When it comes to loans, the principle behind logbook loans is actually quite simple: if you have a car or other type of vehicle, you can use your vehicle as the ‘collateral’ for a loan. As the name ‘logbook loan’ implies, you simply have to give your vehicle’s logbook or registration to the lender when you take out a logbook loan. The lender will hold your vehicle’s logbook until you are able to repay the loan in full, with interest. Of course, one requirement is that you are the registered owner of the vehicle, hence the surrendering of your logbook and registration documents. You can’t take out a logbook loan if you don’t own the vehicle, in other words.

For those living in England, Northern Ireland, and Wales, taking out a logbook loan also means that you will have to sign a form referred to as a ‘bill of sale’ as well as a credit agreement, which states that the lender will become the temporary owner of your vehicle until the loan is repaid. The lender will have to register this ‘bill of sale’ with the High Court so it will be valid. If the ‘bill of sale’ isn’t properly registered, the lender will have to request approval from the court before they can repossess the vehicle if you haven’t been able to pay back the loan. For those living in Scotland, a ‘bill of sale’ is not legally valid, so lenders are using other types of credit agreements or arrangements.

What’s good about a logbook loan is this, however: even whilst the logbook or registration is with the lender, you can still use your vehicle. You will not be left without a vehicle during the duration of your loan repayments. This is an added convenience to those who are worried about losing the use of their vehicle whilst repaying their loan.

You can avail of Log Book Loans online or through High Street lenders, but if you are looking for a faster processing time, applying for a logbook loan online is a better option.

How much can you borrow?

With logbook loans, the amount of money you can borrow will basically depend on the type of car or vehicle you have – in other words, how much your vehicle is worth. If you have a high-end vehicle, then you can expect to receive a greater amount for your loan, although with logbook loans, only about half of the vehicle’s value will be lent to you. In essence, you can borrow from between £500 and £50,000 based on the value of your vehicle.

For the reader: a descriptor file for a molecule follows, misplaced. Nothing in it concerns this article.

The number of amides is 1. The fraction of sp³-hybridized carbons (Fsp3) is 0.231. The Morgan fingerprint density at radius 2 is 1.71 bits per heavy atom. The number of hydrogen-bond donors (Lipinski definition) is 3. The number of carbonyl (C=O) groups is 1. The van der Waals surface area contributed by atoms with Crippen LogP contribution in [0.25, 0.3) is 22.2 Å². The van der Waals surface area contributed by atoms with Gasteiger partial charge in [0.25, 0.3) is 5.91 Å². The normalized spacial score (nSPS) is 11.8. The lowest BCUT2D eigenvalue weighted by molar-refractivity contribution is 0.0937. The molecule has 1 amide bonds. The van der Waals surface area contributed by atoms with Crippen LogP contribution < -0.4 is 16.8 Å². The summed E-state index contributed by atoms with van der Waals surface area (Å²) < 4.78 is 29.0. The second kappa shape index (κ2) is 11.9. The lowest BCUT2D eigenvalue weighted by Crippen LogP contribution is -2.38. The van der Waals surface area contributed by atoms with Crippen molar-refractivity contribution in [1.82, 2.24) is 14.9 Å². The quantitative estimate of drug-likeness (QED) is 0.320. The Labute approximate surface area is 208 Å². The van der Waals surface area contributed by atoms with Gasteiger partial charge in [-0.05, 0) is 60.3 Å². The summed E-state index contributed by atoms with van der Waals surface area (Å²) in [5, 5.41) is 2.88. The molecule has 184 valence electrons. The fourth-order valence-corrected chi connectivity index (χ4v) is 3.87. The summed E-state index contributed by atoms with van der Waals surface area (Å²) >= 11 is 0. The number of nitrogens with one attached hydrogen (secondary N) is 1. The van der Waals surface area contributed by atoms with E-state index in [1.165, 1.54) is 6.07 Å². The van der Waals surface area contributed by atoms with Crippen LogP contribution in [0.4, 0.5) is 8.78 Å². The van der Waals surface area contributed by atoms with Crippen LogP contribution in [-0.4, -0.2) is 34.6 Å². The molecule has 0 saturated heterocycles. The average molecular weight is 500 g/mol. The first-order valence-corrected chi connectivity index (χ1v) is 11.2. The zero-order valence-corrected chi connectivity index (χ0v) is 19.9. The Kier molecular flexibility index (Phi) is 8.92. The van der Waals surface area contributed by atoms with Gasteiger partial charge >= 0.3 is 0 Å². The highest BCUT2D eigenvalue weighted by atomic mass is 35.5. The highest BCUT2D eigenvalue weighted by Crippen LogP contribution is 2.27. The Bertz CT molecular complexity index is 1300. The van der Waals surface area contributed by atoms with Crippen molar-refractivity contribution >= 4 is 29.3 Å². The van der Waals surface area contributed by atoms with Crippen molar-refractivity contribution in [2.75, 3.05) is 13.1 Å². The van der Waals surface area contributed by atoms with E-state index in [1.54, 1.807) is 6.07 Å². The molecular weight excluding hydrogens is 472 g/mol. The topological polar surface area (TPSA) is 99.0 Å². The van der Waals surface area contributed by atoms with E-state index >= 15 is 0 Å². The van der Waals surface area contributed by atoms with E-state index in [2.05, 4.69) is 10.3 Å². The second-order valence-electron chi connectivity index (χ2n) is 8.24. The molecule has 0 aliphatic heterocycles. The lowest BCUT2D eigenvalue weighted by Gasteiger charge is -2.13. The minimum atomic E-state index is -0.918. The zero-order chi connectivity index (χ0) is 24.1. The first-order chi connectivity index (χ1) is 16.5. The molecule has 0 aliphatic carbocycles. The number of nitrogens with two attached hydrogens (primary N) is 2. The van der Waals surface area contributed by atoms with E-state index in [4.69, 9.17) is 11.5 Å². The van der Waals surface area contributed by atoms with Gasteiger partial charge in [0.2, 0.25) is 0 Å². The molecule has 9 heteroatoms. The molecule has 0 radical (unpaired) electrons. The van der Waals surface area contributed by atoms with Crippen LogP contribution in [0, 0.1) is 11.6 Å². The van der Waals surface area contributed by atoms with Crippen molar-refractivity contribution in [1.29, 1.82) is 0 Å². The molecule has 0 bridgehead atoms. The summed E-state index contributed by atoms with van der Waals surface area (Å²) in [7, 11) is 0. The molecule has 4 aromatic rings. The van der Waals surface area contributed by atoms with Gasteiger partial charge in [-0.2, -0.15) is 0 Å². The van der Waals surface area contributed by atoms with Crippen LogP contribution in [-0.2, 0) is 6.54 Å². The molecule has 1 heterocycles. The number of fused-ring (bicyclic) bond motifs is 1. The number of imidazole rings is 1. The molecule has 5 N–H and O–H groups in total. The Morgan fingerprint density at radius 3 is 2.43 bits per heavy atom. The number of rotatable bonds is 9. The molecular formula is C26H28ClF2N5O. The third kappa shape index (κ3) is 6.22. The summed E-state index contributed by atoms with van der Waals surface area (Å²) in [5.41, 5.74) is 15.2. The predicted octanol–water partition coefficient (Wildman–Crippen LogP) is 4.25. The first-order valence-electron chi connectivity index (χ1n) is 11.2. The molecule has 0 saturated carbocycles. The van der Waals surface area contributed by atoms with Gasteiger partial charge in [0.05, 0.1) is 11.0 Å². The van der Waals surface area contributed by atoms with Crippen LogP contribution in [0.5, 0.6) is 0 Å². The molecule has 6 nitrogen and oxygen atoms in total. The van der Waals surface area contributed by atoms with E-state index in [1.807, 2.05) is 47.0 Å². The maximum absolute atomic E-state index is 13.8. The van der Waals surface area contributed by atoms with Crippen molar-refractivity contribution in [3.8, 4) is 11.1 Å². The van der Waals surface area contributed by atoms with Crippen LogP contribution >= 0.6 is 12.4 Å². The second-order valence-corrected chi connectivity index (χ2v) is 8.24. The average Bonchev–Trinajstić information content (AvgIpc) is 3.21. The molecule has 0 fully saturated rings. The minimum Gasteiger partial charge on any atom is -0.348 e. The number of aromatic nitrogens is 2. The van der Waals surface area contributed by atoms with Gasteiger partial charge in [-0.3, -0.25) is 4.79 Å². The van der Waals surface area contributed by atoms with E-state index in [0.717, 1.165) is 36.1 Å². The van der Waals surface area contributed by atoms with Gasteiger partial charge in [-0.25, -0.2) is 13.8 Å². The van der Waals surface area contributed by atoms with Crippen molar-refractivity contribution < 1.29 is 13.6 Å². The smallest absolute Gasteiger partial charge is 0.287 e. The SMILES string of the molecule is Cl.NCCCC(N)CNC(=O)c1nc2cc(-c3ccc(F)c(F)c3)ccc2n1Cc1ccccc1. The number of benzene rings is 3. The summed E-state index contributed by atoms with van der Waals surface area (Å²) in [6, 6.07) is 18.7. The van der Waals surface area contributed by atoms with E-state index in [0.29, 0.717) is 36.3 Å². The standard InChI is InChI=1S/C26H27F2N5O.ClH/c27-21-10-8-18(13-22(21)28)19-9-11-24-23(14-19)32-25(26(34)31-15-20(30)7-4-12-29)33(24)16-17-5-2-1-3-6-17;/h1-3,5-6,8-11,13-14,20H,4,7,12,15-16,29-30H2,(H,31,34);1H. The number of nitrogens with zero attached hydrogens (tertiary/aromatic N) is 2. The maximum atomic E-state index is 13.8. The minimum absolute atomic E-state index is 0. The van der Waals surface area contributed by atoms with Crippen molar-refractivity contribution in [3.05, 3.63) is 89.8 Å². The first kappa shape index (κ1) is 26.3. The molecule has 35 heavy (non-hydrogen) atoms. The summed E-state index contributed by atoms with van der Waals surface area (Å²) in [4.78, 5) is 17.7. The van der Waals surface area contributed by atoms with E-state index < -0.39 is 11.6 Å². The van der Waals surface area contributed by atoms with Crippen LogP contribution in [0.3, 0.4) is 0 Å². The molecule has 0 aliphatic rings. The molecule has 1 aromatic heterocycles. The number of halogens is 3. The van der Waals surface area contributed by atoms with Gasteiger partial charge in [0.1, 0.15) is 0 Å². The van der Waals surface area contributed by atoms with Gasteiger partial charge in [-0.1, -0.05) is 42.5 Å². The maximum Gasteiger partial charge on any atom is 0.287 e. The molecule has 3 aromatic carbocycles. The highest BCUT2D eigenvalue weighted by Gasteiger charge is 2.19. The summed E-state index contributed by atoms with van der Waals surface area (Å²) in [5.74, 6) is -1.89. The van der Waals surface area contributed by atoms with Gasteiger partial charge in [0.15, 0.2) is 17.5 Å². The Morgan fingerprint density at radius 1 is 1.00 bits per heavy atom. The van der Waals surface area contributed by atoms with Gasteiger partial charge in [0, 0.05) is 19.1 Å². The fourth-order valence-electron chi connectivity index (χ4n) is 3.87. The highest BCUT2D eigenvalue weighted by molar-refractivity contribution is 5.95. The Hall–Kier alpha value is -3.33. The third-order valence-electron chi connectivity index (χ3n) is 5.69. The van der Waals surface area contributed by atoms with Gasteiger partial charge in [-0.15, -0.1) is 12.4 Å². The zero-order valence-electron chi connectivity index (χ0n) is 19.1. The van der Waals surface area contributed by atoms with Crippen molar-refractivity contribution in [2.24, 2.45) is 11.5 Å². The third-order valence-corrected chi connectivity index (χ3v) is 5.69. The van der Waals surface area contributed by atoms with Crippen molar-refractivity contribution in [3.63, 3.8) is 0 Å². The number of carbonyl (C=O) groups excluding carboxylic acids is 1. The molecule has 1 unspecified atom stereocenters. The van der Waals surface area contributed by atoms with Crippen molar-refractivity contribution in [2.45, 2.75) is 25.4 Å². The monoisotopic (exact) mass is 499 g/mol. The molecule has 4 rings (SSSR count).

How you get your money

Some logbook loan lenders will give you your money by cheque, but this will take a few days before it’s cleared. Other logbook loan lenders offer a faster service by giving you cash, but they may charge a fee for this as well.

How you pay back the logbook loan

Often, logbook loans have longer terms for repayment, but the average repayment term for most is about 78 weeks. Keep in mind that some arrangements may require you to just repay the interest until the final month of the contract, and in the final month, you may be required to repay the total amount of money you initially borrowed. It’s therefore important to read through the agreement as thoroughly as possible so you are fully aware of what to expect and so you will know exactly how much you need to repay.

One tip: the APR or annual percentage rate of logbook loans can be quite steep, so it’s always best to repay the loan as quickly as you can. If you aren’t able to repay your loan, the lender has the right to seize your vehicle without going to court, so you should consider your options carefully before you make a decision. You can check out the different Logbook Loans at Creditpoor offered by various lenders to get a better idea of the best deal for your needs.